Readings (Year B)
Reflection: Disrupted lives
Living in Northern California, near Silicon Valley, I always hear talk about “disruption.” The business papers have headlines like “Digital is Going to Disrupt Your Business!” Large companies live in fear that small, nimble startups will suddenly overtake them the way Netflix conquered Blockbuster Video.
Nobody really likes disruption. But sometimes it’s the only way organizations and individuals change and grow. In the Bible, we regularly encounter a God who is disruptive, often taking people away from the familiar and forcing them to cope with situations that are unexpected and challenging.
Today’s first reading, from the Book of Exodus, seems like a straightforward story about God giving the faithful the Ten Commandments. But this only happens after Moses leads the people out of Egypt, away from everything they know. Even though they had been slaves, many of them complained to Moses that it was better to live as a slave in Egypt than to die in the desert.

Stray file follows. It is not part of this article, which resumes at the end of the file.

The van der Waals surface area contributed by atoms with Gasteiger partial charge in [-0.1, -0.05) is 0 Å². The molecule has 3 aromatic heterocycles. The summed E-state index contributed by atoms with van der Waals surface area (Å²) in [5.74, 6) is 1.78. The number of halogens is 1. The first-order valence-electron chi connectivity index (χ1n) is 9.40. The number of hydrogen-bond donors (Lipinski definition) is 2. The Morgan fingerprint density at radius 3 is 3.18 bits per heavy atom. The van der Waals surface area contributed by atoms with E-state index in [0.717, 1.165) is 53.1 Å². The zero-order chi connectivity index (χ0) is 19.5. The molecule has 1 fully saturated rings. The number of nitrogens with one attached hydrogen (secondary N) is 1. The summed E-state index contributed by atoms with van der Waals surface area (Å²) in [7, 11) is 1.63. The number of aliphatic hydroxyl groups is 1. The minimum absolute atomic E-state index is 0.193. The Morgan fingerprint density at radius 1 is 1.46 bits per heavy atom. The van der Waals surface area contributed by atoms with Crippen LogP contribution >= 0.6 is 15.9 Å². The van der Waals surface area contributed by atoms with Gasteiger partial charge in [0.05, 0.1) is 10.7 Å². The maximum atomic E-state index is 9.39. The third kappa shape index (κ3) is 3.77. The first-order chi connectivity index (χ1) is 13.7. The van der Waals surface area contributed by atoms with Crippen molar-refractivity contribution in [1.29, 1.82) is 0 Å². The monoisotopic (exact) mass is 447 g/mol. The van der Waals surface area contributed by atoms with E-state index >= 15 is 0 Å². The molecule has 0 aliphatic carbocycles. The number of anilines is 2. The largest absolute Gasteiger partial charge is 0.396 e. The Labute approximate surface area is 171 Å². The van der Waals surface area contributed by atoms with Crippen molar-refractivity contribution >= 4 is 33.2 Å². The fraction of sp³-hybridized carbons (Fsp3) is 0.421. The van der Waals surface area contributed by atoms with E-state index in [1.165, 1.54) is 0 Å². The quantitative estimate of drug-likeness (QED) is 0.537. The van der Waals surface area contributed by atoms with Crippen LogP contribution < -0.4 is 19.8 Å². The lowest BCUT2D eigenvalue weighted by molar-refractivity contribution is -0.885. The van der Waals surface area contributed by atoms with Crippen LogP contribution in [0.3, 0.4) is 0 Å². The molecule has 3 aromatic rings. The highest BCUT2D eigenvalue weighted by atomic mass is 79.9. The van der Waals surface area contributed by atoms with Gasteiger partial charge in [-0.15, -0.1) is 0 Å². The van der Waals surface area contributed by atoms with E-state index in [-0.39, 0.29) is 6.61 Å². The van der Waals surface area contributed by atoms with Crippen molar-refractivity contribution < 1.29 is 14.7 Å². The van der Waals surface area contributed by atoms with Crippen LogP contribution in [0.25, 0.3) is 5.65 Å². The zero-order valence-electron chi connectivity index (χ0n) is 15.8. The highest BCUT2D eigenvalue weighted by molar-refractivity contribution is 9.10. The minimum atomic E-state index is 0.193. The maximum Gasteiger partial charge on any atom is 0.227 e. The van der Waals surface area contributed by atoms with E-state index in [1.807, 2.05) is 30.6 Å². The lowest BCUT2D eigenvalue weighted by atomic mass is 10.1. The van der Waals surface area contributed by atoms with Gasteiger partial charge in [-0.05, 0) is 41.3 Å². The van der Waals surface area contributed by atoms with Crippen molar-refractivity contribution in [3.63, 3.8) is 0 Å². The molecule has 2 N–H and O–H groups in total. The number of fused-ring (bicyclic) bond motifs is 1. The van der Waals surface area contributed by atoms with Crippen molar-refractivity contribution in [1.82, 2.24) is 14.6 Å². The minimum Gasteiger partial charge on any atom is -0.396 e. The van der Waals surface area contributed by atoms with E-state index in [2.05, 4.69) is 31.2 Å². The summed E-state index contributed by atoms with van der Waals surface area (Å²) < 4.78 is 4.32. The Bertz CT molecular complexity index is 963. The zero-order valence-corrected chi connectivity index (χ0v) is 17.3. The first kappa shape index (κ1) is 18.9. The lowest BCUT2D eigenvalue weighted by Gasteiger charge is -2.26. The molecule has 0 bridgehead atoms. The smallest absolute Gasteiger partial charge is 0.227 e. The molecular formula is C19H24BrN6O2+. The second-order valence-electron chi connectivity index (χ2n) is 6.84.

Only in the desert, however, would they come to understand that everything they had—food, water, their very lives—was the gift of a gracious God. It was that God who offered them not merely a set of commandments but also life-giving relationship.
In today’s gospel, we hear how Jesus was more than a bit disruptive, too. Families had been coming to Jerusalem for generations and buying animals for sacrifice at a market inside the temple. It was certainly easier than bringing them from their home village. By overturning the tables and driving out the animals, Jesus was—albeit temporarily—shutting down the temple, the place where God was believed to be most fully present on earth. It was a shocking act aimed at getting people to recognize that, in Jesus, God was doing something radically new.
The COVID-19 pandemic has disrupted our lives in many ways. Families have lost loved ones and been unable to mourn them in the way they wish. Parents are trying to do their jobs and help their kids with online school at the same time. Many of us have been working at home for a long time and those that aren’t are taking greater risks on behalf of others. Churches are worshipping outside or on the web. It’s been a hard year.
But like those little blades of grass that shoot up after a California wildfire, there are also signs of hope in today’s pandemic world. People are asking deep questions about the meaning and purpose of their lives; Communities are coming together in new ways to help those in need. These are reminders that, even in the midst of great disruption, God is always with us and always working to bring good out of a bad situation.
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